So it actually pays off to make the build process as quick and efficient as you can make it, so you can make changes and test quickly.

I also find it helps to get enough sleep (tiredness is bad for concentration) and not to drink too much caffeine (seriously. I feel so much better after cutting down the amount of caffeine I drink. Try naturally caffeine free teas!)

(I seem to have wandered slightly off-topic into concentration there... still, I find the better I can concentrate the better I will use time!)

Phill Sacre
Not off-topic at all. Thanks!
+13  A: 

The trick the Getting Things Done system teaches is to have a trusted system you can put action items into. That way you don't have to keep "juggling". To keep with the metaphor, you can put the other balls down and have confidence that they will not be forgotten. Then you can concentrate on a single ball at a time. There are many, many other excellent tricks GTD teaches. Well worth getting the book.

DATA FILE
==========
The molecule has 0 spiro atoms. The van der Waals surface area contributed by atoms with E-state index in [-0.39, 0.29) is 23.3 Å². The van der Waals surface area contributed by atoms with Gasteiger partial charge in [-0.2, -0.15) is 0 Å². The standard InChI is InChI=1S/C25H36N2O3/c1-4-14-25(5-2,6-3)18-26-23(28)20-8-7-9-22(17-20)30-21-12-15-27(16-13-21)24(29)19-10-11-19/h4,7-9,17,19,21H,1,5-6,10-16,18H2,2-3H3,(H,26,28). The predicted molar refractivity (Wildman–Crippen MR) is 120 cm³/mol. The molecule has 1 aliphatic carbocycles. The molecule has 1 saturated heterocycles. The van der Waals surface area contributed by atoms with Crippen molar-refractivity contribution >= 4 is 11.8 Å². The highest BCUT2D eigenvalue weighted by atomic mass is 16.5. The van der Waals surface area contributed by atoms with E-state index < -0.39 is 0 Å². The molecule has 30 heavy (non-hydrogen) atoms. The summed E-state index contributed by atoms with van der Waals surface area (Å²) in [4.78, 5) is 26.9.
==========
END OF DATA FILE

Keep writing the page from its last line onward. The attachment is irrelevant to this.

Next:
Eugene Katz
Joel made a comment in one of the Podcasts that I really agreed with - the GTD book is pretty long and it labours the points a bit. I found the best way to start getting more productive was to read the first few chapters and then put the book down and get started!
I was lucky enough to have the workshop offered at my workplace. Then I got the book and read it with my wife.
Eugene Katz
+1  A: 

If you want to improve something, you first have to measure it.

I like Rescuetime. It logs all applications and websites you visit and how much time you spend there. You can tag applications/websites, i. e. with "work", "waste", "news" and get nice charts, productivity measures etc.

+5  A: 

To manage the general mayhem of the job, I try to use a toned down version of GTD focusing mainly on trying to maintain Inbox Zero and pushing tasks into a todo list (I use Remember the Milk for task list management).